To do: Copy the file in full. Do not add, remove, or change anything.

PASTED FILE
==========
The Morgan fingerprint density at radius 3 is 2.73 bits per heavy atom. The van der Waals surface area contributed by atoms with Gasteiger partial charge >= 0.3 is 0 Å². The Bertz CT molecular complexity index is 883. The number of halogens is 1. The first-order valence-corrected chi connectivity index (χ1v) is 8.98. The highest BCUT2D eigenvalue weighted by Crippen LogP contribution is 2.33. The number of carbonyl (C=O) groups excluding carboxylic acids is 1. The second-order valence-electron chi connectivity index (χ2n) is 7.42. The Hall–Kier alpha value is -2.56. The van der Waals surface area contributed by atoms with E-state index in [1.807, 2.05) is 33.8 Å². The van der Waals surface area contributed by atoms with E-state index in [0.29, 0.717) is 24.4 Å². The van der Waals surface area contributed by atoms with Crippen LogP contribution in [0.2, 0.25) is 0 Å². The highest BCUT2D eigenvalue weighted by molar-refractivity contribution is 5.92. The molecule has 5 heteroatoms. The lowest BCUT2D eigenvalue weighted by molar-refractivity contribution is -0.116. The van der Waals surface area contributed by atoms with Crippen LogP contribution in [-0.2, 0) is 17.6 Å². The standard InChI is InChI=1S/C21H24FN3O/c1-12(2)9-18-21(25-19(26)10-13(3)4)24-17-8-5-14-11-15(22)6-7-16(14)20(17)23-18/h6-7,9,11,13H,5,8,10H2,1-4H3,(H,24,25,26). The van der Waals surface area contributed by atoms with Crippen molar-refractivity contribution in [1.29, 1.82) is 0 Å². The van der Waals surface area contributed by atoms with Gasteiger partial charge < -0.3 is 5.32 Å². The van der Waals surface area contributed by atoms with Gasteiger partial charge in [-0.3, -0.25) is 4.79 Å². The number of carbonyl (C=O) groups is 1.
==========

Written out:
The Morgan fingerprint density at radius 3 is 2.73 bits per heavy atom. The van der Waals surface area contributed by atoms with Gasteiger partial charge >= 0.3 is 0 Å². The Bertz CT molecular complexity index is 883. The number of halogens is 1. The first-order valence-corrected chi connectivity index (χ1v) is 8.98. The highest BCUT2D eigenvalue weighted by Crippen LogP contribution is 2.33. The number of carbonyl (C=O) groups excluding carboxylic acids is 1. The second-order valence-electron chi connectivity index (χ2n) is 7.42. The Hall–Kier alpha value is -2.56. The van der Waals surface area contributed by atoms with E-state index in [1.807, 2.05) is 33.8 Å². The van der Waals surface area contributed by atoms with E-state index in [0.29, 0.717) is 24.4 Å². The van der Waals surface area contributed by atoms with Crippen LogP contribution in [0.2, 0.25) is 0 Å². The highest BCUT2D eigenvalue weighted by molar-refractivity contribution is 5.92. The molecule has 5 heteroatoms. The lowest BCUT2D eigenvalue weighted by molar-refractivity contribution is -0.116. The van der Waals surface area contributed by atoms with Crippen LogP contribution in [-0.2, 0) is 17.6 Å². The standard InChI is InChI=1S/C21H24FN3O/c1-12(2)9-18-21(25-19(26)10-13(3)4)24-17-8-5-14-11-15(22)6-7-16(14)20(17)23-18/h6-7,9,11,13H,5,8,10H2,1-4H3,(H,24,25,26). The van der Waals surface area contributed by atoms with Crippen molar-refractivity contribution in [1.29, 1.82) is 0 Å². The van der Waals surface area contributed by atoms with Gasteiger partial charge < -0.3 is 5.32 Å². The van der Waals surface area contributed by atoms with Gasteiger partial charge in [-0.3, -0.25) is 4.79 Å². The number of carbonyl (C=O) groups is 1.